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Clearing a safer path

In a country “blessed” with frigid winter conditions for a good portion of the year, it’s not surprising aviation firms and universities studying the effects of winter conditions on aircraft have plenty of examples to work with.


March 22, 2012
By Peter Pigott

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In a country “blessed” with frigid winter conditions for a good portion of the year, it’s not surprising aviation firms and universities studying the effects of winter conditions on aircraft have plenty of examples to work with.

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With winter operations, a pilot’s focus of attention shifts to runway conditions, and stopping criteria is paramount. Photo: M.Chaput



 

And as Dr. Michael W. Holm, the technical officer, ICAO Meteorology Division aptly noted at the recent Winter Ops 2011 conference, most of the research reveals that “snow and planes don’t mix.” Holm might have continued that statement to note that the combination of ice and planes could be fatal.

Sponsored by the Flight Safety Division (FSD) of the Air Canada Pilots Association (ACPA), the  International Winter Operations Conference was held last Oct. 5-6 in Montreal. Under the theme of “Safety is No Secret,” some 250 delegates from 18 countries came together to share their expertise in operating safely in winter conditions.

Led by two eminently qualified pilots, ACPA president captain Paul Strachan and FSD chairman captain Barry Wiszniowski, the conference brought together experts from around the world – aircraft and power plant manufacturers, pilots, air traffic controllers, de-icing service providers and safety investigators – to share their experience in safe winter operations, specifically de-icing.

The presentations ranged from operations in active frost conditions, to implementing takeoff and landing performance assessments, to ice in the fuel, to cold weather testing – all interspersed with panel discussions. And while all sessions were informative and noteworthy, none could match the immensity of author Allan J. McDonald’s presentation from his book Truth, Lies and O-Rings: Inside the Space Shuttle Challenger Disaster, which opened the conference. More than whistle blowing on the aerospace industry, it was a warning on lessons still unlearned on de-icing.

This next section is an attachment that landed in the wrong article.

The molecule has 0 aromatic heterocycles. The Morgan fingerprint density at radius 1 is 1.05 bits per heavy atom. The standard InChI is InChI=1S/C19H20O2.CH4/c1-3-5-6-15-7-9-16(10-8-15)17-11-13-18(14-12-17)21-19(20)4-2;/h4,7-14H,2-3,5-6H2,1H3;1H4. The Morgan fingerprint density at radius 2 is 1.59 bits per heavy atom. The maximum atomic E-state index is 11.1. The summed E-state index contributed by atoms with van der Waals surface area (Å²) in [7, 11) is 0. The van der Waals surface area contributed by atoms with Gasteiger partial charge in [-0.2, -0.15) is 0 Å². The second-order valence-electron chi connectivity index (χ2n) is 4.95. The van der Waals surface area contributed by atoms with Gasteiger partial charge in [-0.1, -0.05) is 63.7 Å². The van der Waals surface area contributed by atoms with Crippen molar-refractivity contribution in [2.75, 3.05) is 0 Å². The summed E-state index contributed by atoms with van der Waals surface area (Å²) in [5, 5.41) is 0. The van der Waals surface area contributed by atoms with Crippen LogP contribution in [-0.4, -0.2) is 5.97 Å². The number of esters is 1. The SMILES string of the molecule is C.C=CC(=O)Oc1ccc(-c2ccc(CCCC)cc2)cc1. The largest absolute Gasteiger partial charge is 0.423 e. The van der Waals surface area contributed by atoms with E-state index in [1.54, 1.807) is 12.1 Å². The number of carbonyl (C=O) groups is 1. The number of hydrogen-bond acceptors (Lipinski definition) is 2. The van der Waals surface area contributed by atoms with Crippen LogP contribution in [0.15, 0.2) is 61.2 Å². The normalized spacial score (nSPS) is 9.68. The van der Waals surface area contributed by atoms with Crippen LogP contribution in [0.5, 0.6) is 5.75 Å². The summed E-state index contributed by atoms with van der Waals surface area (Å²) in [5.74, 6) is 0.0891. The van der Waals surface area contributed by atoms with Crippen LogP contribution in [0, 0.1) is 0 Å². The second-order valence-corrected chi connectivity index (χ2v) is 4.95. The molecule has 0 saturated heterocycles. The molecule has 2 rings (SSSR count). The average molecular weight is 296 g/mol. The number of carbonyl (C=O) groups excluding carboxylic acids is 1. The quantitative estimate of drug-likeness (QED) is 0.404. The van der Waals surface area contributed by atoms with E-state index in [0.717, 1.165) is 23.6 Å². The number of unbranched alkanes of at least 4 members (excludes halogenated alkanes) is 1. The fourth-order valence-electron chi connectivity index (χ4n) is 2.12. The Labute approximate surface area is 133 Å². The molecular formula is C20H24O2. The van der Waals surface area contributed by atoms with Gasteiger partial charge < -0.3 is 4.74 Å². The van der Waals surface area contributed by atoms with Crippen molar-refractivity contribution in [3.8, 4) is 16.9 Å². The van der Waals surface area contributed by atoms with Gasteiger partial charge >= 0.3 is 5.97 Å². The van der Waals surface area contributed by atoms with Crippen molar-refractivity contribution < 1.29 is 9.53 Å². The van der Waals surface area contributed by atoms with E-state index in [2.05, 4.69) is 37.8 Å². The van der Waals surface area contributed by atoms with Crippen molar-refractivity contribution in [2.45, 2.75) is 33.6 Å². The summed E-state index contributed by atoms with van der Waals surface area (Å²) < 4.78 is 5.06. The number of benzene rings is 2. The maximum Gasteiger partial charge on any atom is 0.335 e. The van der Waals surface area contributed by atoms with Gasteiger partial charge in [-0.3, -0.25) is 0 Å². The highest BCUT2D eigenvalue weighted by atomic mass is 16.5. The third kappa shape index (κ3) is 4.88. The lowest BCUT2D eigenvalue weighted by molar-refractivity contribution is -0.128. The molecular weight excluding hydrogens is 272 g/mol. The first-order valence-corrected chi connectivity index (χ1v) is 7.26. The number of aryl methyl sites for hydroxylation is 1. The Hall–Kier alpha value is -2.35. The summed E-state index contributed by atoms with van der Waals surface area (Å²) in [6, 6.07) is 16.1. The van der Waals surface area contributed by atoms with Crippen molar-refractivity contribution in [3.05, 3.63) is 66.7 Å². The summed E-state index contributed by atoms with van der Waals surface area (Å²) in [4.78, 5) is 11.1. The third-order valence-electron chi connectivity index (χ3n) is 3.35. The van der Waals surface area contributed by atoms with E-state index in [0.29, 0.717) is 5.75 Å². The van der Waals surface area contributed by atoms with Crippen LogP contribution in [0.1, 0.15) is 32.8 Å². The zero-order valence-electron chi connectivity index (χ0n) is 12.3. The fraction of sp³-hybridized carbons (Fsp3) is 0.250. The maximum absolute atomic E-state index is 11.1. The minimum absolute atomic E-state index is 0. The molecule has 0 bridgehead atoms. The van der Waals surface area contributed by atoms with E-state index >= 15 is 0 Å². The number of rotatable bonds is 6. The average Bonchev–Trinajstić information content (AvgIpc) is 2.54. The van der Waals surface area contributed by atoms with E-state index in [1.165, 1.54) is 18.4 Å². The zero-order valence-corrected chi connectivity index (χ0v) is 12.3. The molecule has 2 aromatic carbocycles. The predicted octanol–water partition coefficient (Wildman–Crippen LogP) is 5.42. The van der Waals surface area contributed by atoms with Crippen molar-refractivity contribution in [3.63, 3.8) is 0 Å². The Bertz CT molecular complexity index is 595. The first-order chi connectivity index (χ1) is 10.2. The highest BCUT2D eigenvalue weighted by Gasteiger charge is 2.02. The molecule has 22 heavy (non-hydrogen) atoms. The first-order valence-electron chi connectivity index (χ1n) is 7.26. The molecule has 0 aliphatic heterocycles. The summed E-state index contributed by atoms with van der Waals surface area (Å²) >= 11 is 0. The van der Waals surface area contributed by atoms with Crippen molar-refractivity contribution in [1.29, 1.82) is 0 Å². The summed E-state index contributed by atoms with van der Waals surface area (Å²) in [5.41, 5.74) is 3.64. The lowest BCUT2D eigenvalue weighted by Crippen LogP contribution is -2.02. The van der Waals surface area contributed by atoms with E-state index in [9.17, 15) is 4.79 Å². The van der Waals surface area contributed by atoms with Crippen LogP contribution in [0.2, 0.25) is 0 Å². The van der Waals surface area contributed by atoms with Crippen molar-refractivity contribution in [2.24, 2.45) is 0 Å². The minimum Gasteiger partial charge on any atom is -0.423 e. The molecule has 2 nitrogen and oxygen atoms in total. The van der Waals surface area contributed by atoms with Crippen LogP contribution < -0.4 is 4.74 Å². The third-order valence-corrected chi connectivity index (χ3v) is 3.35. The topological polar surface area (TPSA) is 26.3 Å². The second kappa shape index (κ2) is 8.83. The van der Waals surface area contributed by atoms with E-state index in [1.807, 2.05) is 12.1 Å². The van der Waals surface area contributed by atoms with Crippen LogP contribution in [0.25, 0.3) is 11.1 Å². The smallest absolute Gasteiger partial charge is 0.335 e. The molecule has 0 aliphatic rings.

“Over the past 25 years, a number of fatal aircraft accidents have been attributed in part, to ice formation on the ground, prior to takeoff,” said Arlene Beisswenger, a consultant at the Anti-icing Materials International Laboratory at the Université du Québec à Chicoutimi. And indeed, one could not escape the seminal tragedy that focused attention on ice and snow: the Dryden air crash.

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A Vestergaard Beta de-icing vehicle about to commence activities in a heavy snow event. Photo: M.Chaput


 

On March 10, 1989, an Air Ontario Fokker F-28 Mk 1000 with 65 passengers and crew of three crashed off the end of the runway at Dryden, Ont. The captain had not done a proper “walk-around” or asked for de-icing, and by the time the aircraft took off, the half inch of wet snow on the wings had turned into opaque ice. Twenty-one passengers and three crew members were killed.

Occurring soon after the Arrow Air crash at Gander (256 U.S. military personnel were killed), the Dryden tragedy led to the scrapping of the investigating agency the Canadian Aviation Safety Board and the appointing of a Commission of Inquiry under the Honorable Virgil Moshansky. His report – and specifically the findings regarding ice build-up on the wings – led to a better technical understanding of this phenomenon, and made Canada a world leader today in preventive measures.

“The de-icing industry has come a long way since the Dryden incident,” Aeromag 2000’s director Denis Gordon said. “Regulation changed from inspection to training. People don’t realize all the work and effort that is now done behind the scene – the testing of all glycol products, holdover time charts that are revised annually, standards and procedures that are updated prior to the next de-icing season.”